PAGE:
"Urban Renewal" Film Is Window into Lost Burlington | Arts News | Seven Days | Vermont's Independent Voice

Seven Days needs your financial support!

"Urban Renewal" Film Is Window into Lost Burlington 

State of the Arts

Last week, the Orton Family Foundation of Middlebury and a Colorado partner organization put on a sustainability conference, called "COMMUNITYMATTERS07," at Burlington's Lake and College Building. Though it had an unneighborly $450 registration fee, the green gala offered a few events to the public.

One of them, a community-oriented "mini-film series," took place on Tuesday evening at the Waterfront Theatre. The three-hour affair, which attracted about 25 viewers, featured four documentary films on such hot topics as sprawl, local food systems and vanishing mountain villagers. One of them, "The Champlain Street Urban Renewal Project," offered an astonishing view of a neighborhood that once was.

The half-hour film, which was released in 2002 by first-time director Patrick Farrington, documents a controversial building craze that swept Burlington in the 1950s and '60s. Itching for funding from the feds, city planners agreed to raze a working-class section of downtown Burlington to make room for office buildings and condominiums. "A lot of those homes that they destroyed could have been restored," notes one elderly woman at film's end, reflecting back on the project. "You know what I say? They paved paradise and made it a parking lot."

Though a little rough around the edges, the documentary is a surprisingly moving piece of investigative reporting, alternating between archival footage and contemporary interviews with disgruntled former residents.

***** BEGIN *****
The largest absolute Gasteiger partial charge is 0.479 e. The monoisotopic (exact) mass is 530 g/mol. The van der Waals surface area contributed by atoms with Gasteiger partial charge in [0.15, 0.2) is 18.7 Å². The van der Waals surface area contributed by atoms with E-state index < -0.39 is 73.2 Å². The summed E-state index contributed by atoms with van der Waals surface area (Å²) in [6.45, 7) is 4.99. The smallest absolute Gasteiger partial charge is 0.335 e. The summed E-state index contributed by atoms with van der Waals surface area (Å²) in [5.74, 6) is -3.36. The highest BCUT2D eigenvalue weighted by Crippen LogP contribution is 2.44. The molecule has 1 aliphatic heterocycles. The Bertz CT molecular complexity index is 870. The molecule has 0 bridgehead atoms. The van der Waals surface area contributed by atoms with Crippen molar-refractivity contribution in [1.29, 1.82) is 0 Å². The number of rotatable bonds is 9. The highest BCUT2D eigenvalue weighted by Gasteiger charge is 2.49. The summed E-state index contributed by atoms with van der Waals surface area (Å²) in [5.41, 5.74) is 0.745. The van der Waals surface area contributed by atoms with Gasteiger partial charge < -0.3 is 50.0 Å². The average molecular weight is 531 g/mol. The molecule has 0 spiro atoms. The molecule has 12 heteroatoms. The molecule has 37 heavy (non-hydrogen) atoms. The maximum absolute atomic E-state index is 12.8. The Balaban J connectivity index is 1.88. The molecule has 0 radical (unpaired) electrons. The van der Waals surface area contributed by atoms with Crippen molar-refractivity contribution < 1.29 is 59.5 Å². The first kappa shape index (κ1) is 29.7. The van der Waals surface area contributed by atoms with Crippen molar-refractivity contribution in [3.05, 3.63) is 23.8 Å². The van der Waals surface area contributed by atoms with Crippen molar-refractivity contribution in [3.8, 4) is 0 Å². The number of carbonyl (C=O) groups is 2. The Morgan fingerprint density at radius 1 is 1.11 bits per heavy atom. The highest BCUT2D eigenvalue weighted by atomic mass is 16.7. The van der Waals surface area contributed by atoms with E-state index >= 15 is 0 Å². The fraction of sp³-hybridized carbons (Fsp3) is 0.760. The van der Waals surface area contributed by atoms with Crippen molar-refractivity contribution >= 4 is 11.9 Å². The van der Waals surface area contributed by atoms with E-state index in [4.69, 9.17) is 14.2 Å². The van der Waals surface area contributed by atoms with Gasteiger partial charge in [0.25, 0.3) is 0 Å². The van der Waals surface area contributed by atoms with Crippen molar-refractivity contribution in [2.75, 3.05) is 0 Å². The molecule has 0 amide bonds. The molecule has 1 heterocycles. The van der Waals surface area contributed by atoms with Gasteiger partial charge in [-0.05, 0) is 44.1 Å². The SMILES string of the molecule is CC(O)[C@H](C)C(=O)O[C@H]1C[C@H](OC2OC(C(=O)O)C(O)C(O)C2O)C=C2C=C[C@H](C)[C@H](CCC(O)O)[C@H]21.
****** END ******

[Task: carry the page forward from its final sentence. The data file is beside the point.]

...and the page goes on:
Farrington attended Tuesday's screening. During a follow-up Q&A session, audience members bombarded him with the usual inquiries about inspiration and creative process. Farrington explained that he found out about the project from his mother, whose childhood home was replaced by the Chittenden Bank.

The director, a local freelance producer who normally does "corporate stuff," says he never expected such a strong reaction from the Burlington community. The film drew a packed, emotionally charged audience in 2004 at the Firehouse Gallery, and it's now shown every year at Burlington College. To accommodate persistent requests for DVD copies, Farrington's brother began selling copies of the film on his website, www.crookedroot.com.

"I had no idea the impact this short film would have on the community," Farrington says. "My goal with it was to just make a documentary - to see if I could tell a story."

Is the film available at downtown stores? Hard to say. "Borders," Farrington says with a laugh, "just doesn't call me when it runs out."

Got something to say? Send a letter to the editor and we'll publish your feedback in print!

More By This Author

About The Author

Mike Ives

Mike Ives

Bio:
Mike Ives was a staff writer for Seven Days from January 2007 until October 2009.

Comments


Comments are closed.

Since 2014, Seven Days has allowed readers to comment on all stories posted on our website. While we’ve appreciated the suggestions and insights, the time has come to shut them down — at least temporarily.

While we champion free speech, facts are a matter of life and death during the coronavirus pandemic, and right now Seven Days is prioritizing the production of responsible journalism over moderating online debates between readers.

To criticize, correct or praise our reporting, please send us a letter to the editor. Or send us a tip. We’ll check it out and report the results.

Online comments may return when we have better tech tools for managing them. Thanks for reading.

Keep up with us Seven Days a week!

Sign up for our fun and informative
newsletters:

All content © 2020 Da Capo Publishing, Inc. 255 So. Champlain St. Ste. 5, Burlington, VT 05401  |  Contact Us
Website powered by Foundation